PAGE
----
I am very sad today. A great artist has died. A great poet. Though I never read a single one of her lines. I never heard of her name until now, upon reading the words of another poet, totally mediocre, another artist, totally mediocre, who has shared, not so anonymously, with the world, her own sweet dedication, to the great one. . . . And I will fall in love with this poet, or, what I think to be this great poet through the falling into of the great poet’s words. I will read and read portions of this copy of this poet’s work over and over, to myself, in silence and out loud, until I have committed the words, most but not all, to memory.

The narrator reflects on a recurrent question for any artistic practice: How will one’s work shape generations to come? The narrator here seems to engage in a prophetic reflection, as they imagine that they will fall in love and surrender to the cultural artifacts that another artist has produced. This prophetic imagining embodies what it means to love artists and art. By engaging with the work of dead writers, especially those who have recently passed, Hsiung proposes, we can glimpse at how language might respond to how our actions shape possible futures.  A temporal frame urges Hsiung’s writing, yet it is not a simple chronology. The book establishes an indexical present from which the narrator struggles to conciliate what has been shattered and what remains. The split between Chinese and American cultures, between classes, economies, and possibilities, creates a plural flow of agency and desire. This flow constitutes the unrecordable speech of a global world that marks Hsiung’s text with absence. Untamable, this speech persists.

What does it mean to write within a global economy where some possess a choice-giving mobility—like the ability to make art and travel—while others remain locked in grueling struggles for survival? Hsiung does not attempt to resolve the question of how art can relate to the unquestionable violence identified here. Is the poet like the “hired guide” in Hsiung who mediates, translates, shields, and subdues in order to propitiate the world for those whose mobility is mostly assumed? Or will the poet identify problems to render visible social oppression, all the while recognizing that “The we persists and culture ostensibly goes on, unthreatened./To maneuver.” To love an artist reinvigorates this power of observation.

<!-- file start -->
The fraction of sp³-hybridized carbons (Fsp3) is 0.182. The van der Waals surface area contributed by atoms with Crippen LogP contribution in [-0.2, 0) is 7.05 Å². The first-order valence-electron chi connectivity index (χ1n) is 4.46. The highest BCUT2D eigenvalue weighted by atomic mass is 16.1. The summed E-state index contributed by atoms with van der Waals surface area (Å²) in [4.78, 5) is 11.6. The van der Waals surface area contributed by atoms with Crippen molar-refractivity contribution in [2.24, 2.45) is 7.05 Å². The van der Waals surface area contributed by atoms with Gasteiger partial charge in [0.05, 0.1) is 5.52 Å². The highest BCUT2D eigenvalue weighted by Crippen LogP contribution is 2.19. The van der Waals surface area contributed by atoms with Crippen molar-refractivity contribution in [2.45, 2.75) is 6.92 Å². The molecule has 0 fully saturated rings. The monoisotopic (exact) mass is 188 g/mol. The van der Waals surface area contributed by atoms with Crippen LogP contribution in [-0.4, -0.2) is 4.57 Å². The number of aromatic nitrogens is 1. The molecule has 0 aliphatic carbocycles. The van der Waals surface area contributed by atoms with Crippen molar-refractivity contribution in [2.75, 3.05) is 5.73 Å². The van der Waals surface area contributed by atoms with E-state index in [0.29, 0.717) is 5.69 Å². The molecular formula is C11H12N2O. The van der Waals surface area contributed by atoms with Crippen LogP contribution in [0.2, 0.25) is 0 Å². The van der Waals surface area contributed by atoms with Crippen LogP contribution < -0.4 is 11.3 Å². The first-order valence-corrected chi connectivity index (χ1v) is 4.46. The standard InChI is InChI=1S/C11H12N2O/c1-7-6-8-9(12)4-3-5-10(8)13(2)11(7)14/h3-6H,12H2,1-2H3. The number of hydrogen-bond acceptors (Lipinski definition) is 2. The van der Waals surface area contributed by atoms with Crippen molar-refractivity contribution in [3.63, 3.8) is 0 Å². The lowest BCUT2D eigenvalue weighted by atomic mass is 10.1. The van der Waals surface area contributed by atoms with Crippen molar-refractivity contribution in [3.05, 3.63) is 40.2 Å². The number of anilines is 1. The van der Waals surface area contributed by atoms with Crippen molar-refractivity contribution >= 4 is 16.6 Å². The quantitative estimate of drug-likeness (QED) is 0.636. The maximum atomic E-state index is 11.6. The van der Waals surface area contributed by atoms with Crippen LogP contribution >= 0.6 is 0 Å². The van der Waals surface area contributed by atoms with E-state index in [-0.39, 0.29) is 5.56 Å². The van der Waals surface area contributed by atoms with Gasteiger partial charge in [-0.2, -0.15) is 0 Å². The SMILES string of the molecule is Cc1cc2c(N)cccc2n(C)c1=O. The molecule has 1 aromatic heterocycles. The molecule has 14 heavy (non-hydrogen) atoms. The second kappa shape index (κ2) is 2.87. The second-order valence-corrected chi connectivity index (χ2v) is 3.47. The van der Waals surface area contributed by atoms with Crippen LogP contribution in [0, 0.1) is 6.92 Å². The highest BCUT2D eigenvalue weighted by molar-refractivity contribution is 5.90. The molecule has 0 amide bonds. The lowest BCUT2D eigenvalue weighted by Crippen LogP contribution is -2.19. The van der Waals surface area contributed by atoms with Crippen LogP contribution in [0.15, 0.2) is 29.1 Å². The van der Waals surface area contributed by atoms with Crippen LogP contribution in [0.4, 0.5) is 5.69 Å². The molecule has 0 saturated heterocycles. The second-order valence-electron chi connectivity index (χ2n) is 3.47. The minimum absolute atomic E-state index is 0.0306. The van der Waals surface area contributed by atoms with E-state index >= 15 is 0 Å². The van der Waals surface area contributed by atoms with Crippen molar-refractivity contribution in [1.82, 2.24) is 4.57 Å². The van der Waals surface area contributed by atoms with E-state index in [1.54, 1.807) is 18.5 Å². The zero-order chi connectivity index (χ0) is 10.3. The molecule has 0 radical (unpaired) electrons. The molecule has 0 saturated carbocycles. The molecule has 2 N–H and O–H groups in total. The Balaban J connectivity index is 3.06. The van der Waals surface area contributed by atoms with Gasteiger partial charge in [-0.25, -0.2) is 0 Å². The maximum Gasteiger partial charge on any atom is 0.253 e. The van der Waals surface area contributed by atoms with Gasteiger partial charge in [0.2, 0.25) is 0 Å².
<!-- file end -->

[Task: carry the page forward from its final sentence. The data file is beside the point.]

Isabel Sobral Campos’s books are How to Make Words of Rubble (Blue Figure Press, 2020), and Your Person Doesn’t Belong to You (Vegetarian Alcoholic Press, 2018), Other works include Material (No, Dear and Small Anchor Press, 2015), You Will Be Made of Stone (dancing girl press, 2018), Autobiographical Ecology (Above/Ground Press, 2019), and Sobriety Crystal (The Magnificent Field, 2021). Her poetry has appeared in the Boston Review, Brooklyn Rail, in the anthologies BAX 2018: Best American Experimental Writing and Poetics for the More-Than-Human World, and elsewhere. She is the co-founder of the Sputnik & Fizzle publishing series.